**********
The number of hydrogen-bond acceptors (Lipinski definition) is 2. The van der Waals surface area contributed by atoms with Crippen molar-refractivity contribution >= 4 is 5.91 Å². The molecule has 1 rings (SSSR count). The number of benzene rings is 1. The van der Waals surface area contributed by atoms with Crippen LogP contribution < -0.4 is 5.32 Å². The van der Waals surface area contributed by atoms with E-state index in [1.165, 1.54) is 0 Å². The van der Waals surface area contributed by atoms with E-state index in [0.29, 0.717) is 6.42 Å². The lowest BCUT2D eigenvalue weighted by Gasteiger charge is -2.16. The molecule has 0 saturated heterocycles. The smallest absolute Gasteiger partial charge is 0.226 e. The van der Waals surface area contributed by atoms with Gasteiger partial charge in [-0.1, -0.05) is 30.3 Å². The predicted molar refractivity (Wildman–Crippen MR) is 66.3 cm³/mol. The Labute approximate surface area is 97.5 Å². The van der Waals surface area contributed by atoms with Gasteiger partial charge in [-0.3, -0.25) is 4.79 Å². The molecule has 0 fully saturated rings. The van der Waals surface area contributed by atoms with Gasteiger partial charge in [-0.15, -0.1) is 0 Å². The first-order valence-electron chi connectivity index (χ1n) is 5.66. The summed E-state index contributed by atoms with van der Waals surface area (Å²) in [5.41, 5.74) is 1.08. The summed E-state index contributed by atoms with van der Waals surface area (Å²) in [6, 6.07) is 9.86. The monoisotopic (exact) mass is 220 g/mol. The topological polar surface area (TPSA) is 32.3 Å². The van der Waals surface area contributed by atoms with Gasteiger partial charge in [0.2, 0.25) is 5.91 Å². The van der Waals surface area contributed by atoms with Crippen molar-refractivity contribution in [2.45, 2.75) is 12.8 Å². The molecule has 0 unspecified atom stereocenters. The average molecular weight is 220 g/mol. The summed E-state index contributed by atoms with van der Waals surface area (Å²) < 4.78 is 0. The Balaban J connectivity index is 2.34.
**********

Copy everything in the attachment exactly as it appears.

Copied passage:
The number of hydrogen-bond acceptors (Lipinski definition) is 2. The van der Waals surface area contributed by atoms with Crippen molar-refractivity contribution >= 4 is 5.91 Å². The molecule has 1 rings (SSSR count). The number of benzene rings is 1. The van der Waals surface area contributed by atoms with Crippen LogP contribution < -0.4 is 5.32 Å². The van der Waals surface area contributed by atoms with E-state index in [1.165, 1.54) is 0 Å². The van der Waals surface area contributed by atoms with E-state index in [0.29, 0.717) is 6.42 Å². The lowest BCUT2D eigenvalue weighted by Gasteiger charge is -2.16. The molecule has 0 saturated heterocycles. The smallest absolute Gasteiger partial charge is 0.226 e. The van der Waals surface area contributed by atoms with Gasteiger partial charge in [-0.1, -0.05) is 30.3 Å². The predicted molar refractivity (Wildman–Crippen MR) is 66.3 cm³/mol. The Labute approximate surface area is 97.5 Å². The van der Waals surface area contributed by atoms with Gasteiger partial charge in [-0.3, -0.25) is 4.79 Å². The molecule has 0 fully saturated rings. The van der Waals surface area contributed by atoms with Gasteiger partial charge in [-0.15, -0.1) is 0 Å². The first-order valence-electron chi connectivity index (χ1n) is 5.66. The summed E-state index contributed by atoms with van der Waals surface area (Å²) in [5.41, 5.74) is 1.08. The summed E-state index contributed by atoms with van der Waals surface area (Å²) in [6, 6.07) is 9.86. The monoisotopic (exact) mass is 220 g/mol. The topological polar surface area (TPSA) is 32.3 Å². The van der Waals surface area contributed by atoms with Gasteiger partial charge in [0.2, 0.25) is 5.91 Å². The van der Waals surface area contributed by atoms with Crippen molar-refractivity contribution in [2.45, 2.75) is 12.8 Å². The molecule has 0 unspecified atom stereocenters. The average molecular weight is 220 g/mol. The summed E-state index contributed by atoms with van der Waals surface area (Å²) < 4.78 is 0. The Balaban J connectivity index is 2.34.